Task of the Week: Premise Data’s Initiative to Promote Media Literacy
Premise is committed to promoting media literacy around the world through providing tasks on building media literacy skills that are both engaging and informative.
By Samantha Hubner, Senior Consultant
Media literacy is an increasingly prevalent issue that impacts how people interpret information and perceive the world around them.
The spread of misinformation on social media in particular has eroded trust in healthcare, government, and other vital institutions.
In today’s world, media literacy affects every field, every person, at every hour of the day. As a technology company with extraordinary reach across the globe, Premise is invested in and committed to the ethical use of its capabilities as a force for good in people’s daily lives.
Promoting and improving online media literacy in the US and around the world is key to building stronger and healthier communities.
That’s why this week’s Task of the Week is about media literacy.
What is this task about?
Media literacy refers to the ability to think critically about information. It is a skill that requires you to analyze information from a variety of viewpoints and make judgments about the credibility, validity, and intentions of the information being presented.
Premise has successfully supported a number of clients around the world by creating tasks that assist in monitoring and identifying misinformation. The nature of these tasks has had a remarkable after effect: training and promoting better media literacy skills for our Contributor networks in sub-Saharan Africa, Southeast Asia, and eastern Europe.
This task is about creating an opportunity for our US Contributors to hone their own skills in media literacy, and in doing so, promote better media literacy practices within their communities.
How can Contributors complete this task?
- The task begins by presenting the Contributor with a few questions about key terminology regarding media literacy.
- After that, the task will transition to show several examples of social media accounts. For each example account, Contributors must identify the profile as either real or fake.
- These profiles come from two leading researchers in fighting disinformation at the Clemson University Media Forensics Lab.
Why should Contributors complete this task?
Premise Contributors actively use our platform to present key decision makers with critical insights on where policy changes, resources, and actions are most needed to make a positive impact on people’s lives. Media literacy is a key tenet of ensuring that positive impact.
Premise’s ongoing work in assessing market price fluctuations, emergency preparedness, media literacy, humanitarian aid delivery, environmental protection, public sentiment, and infrastructure mapping are just some examples of how we are using our platform to address core human security needs.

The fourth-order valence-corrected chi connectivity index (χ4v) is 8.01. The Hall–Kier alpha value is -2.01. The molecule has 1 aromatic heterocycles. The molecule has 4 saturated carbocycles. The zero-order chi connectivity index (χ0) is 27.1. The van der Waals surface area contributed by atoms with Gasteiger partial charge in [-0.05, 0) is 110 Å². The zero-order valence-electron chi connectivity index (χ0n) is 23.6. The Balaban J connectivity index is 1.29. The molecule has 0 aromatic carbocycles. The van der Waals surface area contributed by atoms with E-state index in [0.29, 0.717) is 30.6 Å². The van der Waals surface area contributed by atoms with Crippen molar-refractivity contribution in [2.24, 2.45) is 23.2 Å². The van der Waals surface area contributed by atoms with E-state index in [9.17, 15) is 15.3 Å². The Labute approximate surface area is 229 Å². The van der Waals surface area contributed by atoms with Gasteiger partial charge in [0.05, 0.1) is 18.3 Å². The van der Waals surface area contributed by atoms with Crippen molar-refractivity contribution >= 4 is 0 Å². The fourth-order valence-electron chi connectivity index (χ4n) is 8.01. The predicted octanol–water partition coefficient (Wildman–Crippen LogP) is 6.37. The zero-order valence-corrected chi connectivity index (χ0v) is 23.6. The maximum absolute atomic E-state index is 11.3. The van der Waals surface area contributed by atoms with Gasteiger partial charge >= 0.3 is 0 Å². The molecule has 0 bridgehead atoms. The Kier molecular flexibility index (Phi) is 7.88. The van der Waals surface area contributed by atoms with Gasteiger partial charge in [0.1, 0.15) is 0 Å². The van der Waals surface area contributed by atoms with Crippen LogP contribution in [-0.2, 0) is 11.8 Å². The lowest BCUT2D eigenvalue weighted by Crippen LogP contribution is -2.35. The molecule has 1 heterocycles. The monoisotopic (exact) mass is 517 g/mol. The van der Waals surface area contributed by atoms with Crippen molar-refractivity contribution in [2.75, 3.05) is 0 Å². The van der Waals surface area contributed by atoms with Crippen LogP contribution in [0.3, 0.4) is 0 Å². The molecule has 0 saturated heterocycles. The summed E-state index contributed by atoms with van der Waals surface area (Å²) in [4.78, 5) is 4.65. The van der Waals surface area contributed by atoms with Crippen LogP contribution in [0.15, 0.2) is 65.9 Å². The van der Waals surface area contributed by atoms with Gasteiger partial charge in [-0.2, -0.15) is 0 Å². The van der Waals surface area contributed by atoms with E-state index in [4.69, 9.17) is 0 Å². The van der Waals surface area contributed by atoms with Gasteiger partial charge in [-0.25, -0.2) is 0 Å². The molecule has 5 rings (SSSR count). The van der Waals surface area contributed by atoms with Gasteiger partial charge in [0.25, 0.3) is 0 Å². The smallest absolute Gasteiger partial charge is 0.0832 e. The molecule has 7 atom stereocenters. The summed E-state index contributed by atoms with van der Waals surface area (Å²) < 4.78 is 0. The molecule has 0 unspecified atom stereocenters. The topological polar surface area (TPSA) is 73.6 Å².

What we’ve learned so far
Premise has conducted a series of tasks around the world over the past year to understand how information about COVID-19 is messaged, received, and interpreted across different media. In doing so, Premise Contributors helped us uncover a great deal of insights regarding the troubling impacts of misinformation.
For instance, early on we learned that in Nigeria, “only around 30% of respondents had high levels of confidence in the accuracy of information coming from both state and national government and health authorities”. This was especially concerning with accompanying data indicating that 63% of respondents had personally heard a religious leader opposing social distancing as a prevention practice.
Meanwhile, in Brazil, one in every four contributors surveyed (26%) reported encountering misinformation about COVID-19 from April to May 2020, with online media being a leading culprit. Similar patterns were noticed in other survey collections in Yemen, and yet again in a more recent analysis of vaccine hesitancy in Ukraine.
Our efforts to better understand and combat misinformation by promoting media literacy are ongoing. As of July 31, an average of 57% of US Contributors were able to correctly identify the authenticity of one of the four example social media profiles.
By completing this task, we hope that you will have a better understanding of your own media literacy and an improved capacity to spot and stop the spread of misinformation.
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